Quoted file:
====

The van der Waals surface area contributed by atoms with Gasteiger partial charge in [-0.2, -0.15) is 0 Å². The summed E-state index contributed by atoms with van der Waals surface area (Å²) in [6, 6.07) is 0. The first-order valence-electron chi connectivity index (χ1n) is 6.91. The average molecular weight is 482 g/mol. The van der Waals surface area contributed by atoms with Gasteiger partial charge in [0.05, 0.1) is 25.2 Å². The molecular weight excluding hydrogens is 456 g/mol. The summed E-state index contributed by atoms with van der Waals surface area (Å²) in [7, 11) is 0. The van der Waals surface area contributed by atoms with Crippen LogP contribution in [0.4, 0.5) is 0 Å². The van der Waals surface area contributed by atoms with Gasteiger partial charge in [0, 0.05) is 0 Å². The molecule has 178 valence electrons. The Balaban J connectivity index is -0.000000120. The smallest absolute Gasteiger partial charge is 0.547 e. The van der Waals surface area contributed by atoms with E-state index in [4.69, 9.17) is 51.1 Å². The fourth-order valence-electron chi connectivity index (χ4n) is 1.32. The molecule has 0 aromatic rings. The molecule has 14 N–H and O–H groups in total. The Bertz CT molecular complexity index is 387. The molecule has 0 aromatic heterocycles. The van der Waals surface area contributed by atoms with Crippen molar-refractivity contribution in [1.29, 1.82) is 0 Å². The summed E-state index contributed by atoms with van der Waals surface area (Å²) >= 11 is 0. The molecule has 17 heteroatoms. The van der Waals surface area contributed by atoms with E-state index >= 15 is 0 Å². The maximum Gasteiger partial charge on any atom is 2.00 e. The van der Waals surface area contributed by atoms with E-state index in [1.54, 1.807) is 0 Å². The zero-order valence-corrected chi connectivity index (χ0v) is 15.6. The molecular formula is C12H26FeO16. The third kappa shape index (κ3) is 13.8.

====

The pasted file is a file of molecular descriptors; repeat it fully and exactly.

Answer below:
The van der Waals surface area contributed by atoms with Gasteiger partial charge in [-0.2, -0.15) is 0 Å². The summed E-state index contributed by atoms with van der Waals surface area (Å²) in [6, 6.07) is 0. The first-order valence-electron chi connectivity index (χ1n) is 6.91. The average molecular weight is 482 g/mol. The van der Waals surface area contributed by atoms with Gasteiger partial charge in [0.05, 0.1) is 25.2 Å². The molecular weight excluding hydrogens is 456 g/mol. The summed E-state index contributed by atoms with van der Waals surface area (Å²) in [7, 11) is 0. The van der Waals surface area contributed by atoms with Crippen LogP contribution in [0.4, 0.5) is 0 Å². The van der Waals surface area contributed by atoms with Gasteiger partial charge in [0, 0.05) is 0 Å². The molecule has 178 valence electrons. The Balaban J connectivity index is -0.000000120. The smallest absolute Gasteiger partial charge is 0.547 e. The van der Waals surface area contributed by atoms with E-state index in [4.69, 9.17) is 51.1 Å². The fourth-order valence-electron chi connectivity index (χ4n) is 1.32. The molecule has 0 aromatic rings. The molecule has 14 N–H and O–H groups in total. The Bertz CT molecular complexity index is 387. The molecule has 0 aromatic heterocycles. The van der Waals surface area contributed by atoms with Crippen molar-refractivity contribution in [1.29, 1.82) is 0 Å². The summed E-state index contributed by atoms with van der Waals surface area (Å²) >= 11 is 0. The molecule has 17 heteroatoms. The van der Waals surface area contributed by atoms with E-state index >= 15 is 0 Å². The maximum Gasteiger partial charge on any atom is 2.00 e. The van der Waals surface area contributed by atoms with E-state index in [1.54, 1.807) is 0 Å². The zero-order valence-corrected chi connectivity index (χ0v) is 15.6. The molecular formula is C12H26FeO16. The third kappa shape index (κ3) is 13.8.